To meet these challenges, stakeholders from universities, advocacy organizations, organizing communities, and policy groups have formed the Justice, Health, and Democracy (JHD) Justice Network. The JHD Justice Network (or simply, Justice Network) is a collaborative coalition of leading scholars, advocates, practitioners, and activists working at the intersections of justice, race, and equity. Mirroring the diversity of expertise that individual network members bring to the collective, the Justice Network is convened across three diverse and high-impact anchoring institutions: the Edmond J. Safra Center for Ethics at Harvard University, the New America Foundation, and the Brown University School of Public Health. The initiative is a core component of the Justice Health Democracy (JHD) Rapid Response Impact Initiative.

Our Goal

In concert with many others, our goal is the inclusive transformation of how institutions think about and enact justice in the United States. Our current criminal legal system, which many refer to as the criminal justice system, does not deliver justice if we believe that justice is about protecting and sustaining the lives of people in our families and communities. Rather, what people call justice today ultimately results in alienation, dispossession, and unfreedom. These conditions have tragic long-run effects on individuals, their children, their families, and their communities.

We advocate for a different paradigm–a fundamental shift from the logics of separation and incapacitation and toward the principles of association and community self-determination.

What Is Our Approach

Our approach is multidisciplinary, equity-driven, and actionable.

It is characterized by cross-jurisdictional collaborations between scholars, practitioners, and organizers in “orient-do-learn-do” cycles. It is guided by key principles and ethics with the goal of making knowledge accessible and actionable for directly-impacted communities and policymakers in general, with the goal of utilizing research toward real-world impact in support of those with direct experience with the carceral system. 

Currently, the Network is working along two parallel tracks: one long-term and the other short term.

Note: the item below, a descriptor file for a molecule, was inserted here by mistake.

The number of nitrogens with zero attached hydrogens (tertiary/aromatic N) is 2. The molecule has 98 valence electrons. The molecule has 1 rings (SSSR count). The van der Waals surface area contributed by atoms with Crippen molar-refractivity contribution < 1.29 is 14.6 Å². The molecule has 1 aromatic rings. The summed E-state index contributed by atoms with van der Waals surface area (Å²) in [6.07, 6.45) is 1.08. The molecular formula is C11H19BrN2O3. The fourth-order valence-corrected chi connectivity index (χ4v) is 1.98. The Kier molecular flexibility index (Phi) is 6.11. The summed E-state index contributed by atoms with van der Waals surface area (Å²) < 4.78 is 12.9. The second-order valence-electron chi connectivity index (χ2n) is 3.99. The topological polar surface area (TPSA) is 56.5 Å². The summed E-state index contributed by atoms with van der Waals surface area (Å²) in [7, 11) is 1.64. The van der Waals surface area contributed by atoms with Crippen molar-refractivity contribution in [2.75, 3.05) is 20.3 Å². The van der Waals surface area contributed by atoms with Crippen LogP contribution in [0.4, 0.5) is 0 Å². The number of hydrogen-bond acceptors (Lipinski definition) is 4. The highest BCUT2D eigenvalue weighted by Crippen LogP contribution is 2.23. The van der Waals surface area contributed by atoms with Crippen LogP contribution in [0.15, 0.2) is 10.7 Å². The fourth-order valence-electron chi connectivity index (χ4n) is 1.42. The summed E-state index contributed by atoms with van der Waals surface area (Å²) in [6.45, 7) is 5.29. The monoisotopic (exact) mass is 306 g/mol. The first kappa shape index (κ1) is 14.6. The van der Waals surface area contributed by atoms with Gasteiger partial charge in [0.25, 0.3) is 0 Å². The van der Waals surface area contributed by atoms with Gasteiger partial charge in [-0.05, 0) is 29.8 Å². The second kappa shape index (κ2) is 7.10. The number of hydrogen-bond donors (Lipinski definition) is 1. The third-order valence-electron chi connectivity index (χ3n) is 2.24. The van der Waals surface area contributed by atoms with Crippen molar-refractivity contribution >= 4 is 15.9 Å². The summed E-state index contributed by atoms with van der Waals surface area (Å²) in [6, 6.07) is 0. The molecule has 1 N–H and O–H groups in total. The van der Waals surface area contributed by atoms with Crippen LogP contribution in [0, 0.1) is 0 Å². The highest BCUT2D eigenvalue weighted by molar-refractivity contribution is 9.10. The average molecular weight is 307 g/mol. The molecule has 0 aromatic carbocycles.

On the long-term track, the Network is:

  1. developing a set of principles that articulate an inclusive vision of justice, equity, and human flourishing; 
  2. supporting data infrastructure and use of evidence equity frameworks to better understand the justice landscape and guide research in that area; and 
  3. generating design principles to guide local decision-making among diverse stakeholders. 

The intersectional framework underlying these endeavors strives toward human flourishing by centering racial equity and dignity, identifying robust systems of accountability at the state and local levels, and weaving together the objectives of individual and collective healing and repair.

On the short-term track, the Working Group on Health, Racial Equity, and Incarceration (HREI) within the Network brings together individuals with lived experience, organizers, and researchers who believe in—and fight for—the dismantling of oppressive carceral systems and their negative health consequences.  The rapid response activities and products coming out of the HREI include the following: 

  1. Public health educational documents or FAQs for incarcerated people and loved ones of incarcerated people
  2. Public education video awareness campaigns
  3. Collaborations with racial justice community leaders and organizers on the use of data to support local community needs
  4. An integrated framework and policy brief for addressing COVID-19 and other underlying health concerns in carceral facilities